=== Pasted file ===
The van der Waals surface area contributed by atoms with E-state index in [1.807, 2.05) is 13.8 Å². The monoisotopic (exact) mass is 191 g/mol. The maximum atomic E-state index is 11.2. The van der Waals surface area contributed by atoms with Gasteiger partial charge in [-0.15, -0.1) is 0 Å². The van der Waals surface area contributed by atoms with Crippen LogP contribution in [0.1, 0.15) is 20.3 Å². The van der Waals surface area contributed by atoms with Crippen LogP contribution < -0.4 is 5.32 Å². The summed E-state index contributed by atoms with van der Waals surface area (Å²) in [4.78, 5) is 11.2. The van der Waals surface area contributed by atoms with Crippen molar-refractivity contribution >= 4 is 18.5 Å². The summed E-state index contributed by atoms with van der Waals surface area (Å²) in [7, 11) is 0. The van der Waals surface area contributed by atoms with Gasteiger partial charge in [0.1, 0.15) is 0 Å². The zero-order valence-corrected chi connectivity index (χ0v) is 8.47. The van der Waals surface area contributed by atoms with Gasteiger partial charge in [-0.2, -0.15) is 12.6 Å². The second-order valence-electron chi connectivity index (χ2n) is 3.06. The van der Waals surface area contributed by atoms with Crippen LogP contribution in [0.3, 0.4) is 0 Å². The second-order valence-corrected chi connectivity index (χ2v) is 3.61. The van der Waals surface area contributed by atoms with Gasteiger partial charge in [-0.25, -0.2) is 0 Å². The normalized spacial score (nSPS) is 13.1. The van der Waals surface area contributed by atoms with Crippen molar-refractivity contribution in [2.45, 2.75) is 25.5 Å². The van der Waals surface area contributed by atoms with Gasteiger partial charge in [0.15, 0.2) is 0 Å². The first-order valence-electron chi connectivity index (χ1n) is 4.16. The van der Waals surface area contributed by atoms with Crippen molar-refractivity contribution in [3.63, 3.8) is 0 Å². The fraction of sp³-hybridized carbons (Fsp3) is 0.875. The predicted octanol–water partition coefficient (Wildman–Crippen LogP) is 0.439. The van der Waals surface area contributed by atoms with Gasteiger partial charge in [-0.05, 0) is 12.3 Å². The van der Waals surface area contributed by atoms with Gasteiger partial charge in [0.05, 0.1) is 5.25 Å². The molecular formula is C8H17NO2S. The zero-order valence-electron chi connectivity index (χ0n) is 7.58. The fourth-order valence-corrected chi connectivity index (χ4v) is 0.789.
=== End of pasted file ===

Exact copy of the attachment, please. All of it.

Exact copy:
The van der Waals surface area contributed by atoms with E-state index in [1.807, 2.05) is 13.8 Å². The monoisotopic (exact) mass is 191 g/mol. The maximum atomic E-state index is 11.2. The van der Waals surface area contributed by atoms with Gasteiger partial charge in [-0.15, -0.1) is 0 Å². The van der Waals surface area contributed by atoms with Crippen LogP contribution in [0.1, 0.15) is 20.3 Å². The van der Waals surface area contributed by atoms with Crippen LogP contribution < -0.4 is 5.32 Å². The summed E-state index contributed by atoms with van der Waals surface area (Å²) in [4.78, 5) is 11.2. The van der Waals surface area contributed by atoms with Crippen molar-refractivity contribution >= 4 is 18.5 Å². The summed E-state index contributed by atoms with van der Waals surface area (Å²) in [7, 11) is 0. The van der Waals surface area contributed by atoms with Gasteiger partial charge in [0.1, 0.15) is 0 Å². The zero-order valence-corrected chi connectivity index (χ0v) is 8.47. The van der Waals surface area contributed by atoms with Gasteiger partial charge in [-0.2, -0.15) is 12.6 Å². The second-order valence-electron chi connectivity index (χ2n) is 3.06. The van der Waals surface area contributed by atoms with Crippen LogP contribution in [0.3, 0.4) is 0 Å². The second-order valence-corrected chi connectivity index (χ2v) is 3.61. The van der Waals surface area contributed by atoms with Gasteiger partial charge in [-0.25, -0.2) is 0 Å². The normalized spacial score (nSPS) is 13.1. The van der Waals surface area contributed by atoms with Crippen molar-refractivity contribution in [2.45, 2.75) is 25.5 Å². The van der Waals surface area contributed by atoms with Gasteiger partial charge in [0.15, 0.2) is 0 Å². The first-order valence-electron chi connectivity index (χ1n) is 4.16. The van der Waals surface area contributed by atoms with Crippen molar-refractivity contribution in [3.63, 3.8) is 0 Å². The fraction of sp³-hybridized carbons (Fsp3) is 0.875. The predicted octanol–water partition coefficient (Wildman–Crippen LogP) is 0.439. The van der Waals surface area contributed by atoms with Gasteiger partial charge in [-0.05, 0) is 12.3 Å². The van der Waals surface area contributed by atoms with Gasteiger partial charge in [0.05, 0.1) is 5.25 Å². The molecular formula is C8H17NO2S. The zero-order valence-electron chi connectivity index (χ0n) is 7.58. The fourth-order valence-corrected chi connectivity index (χ4v) is 0.789.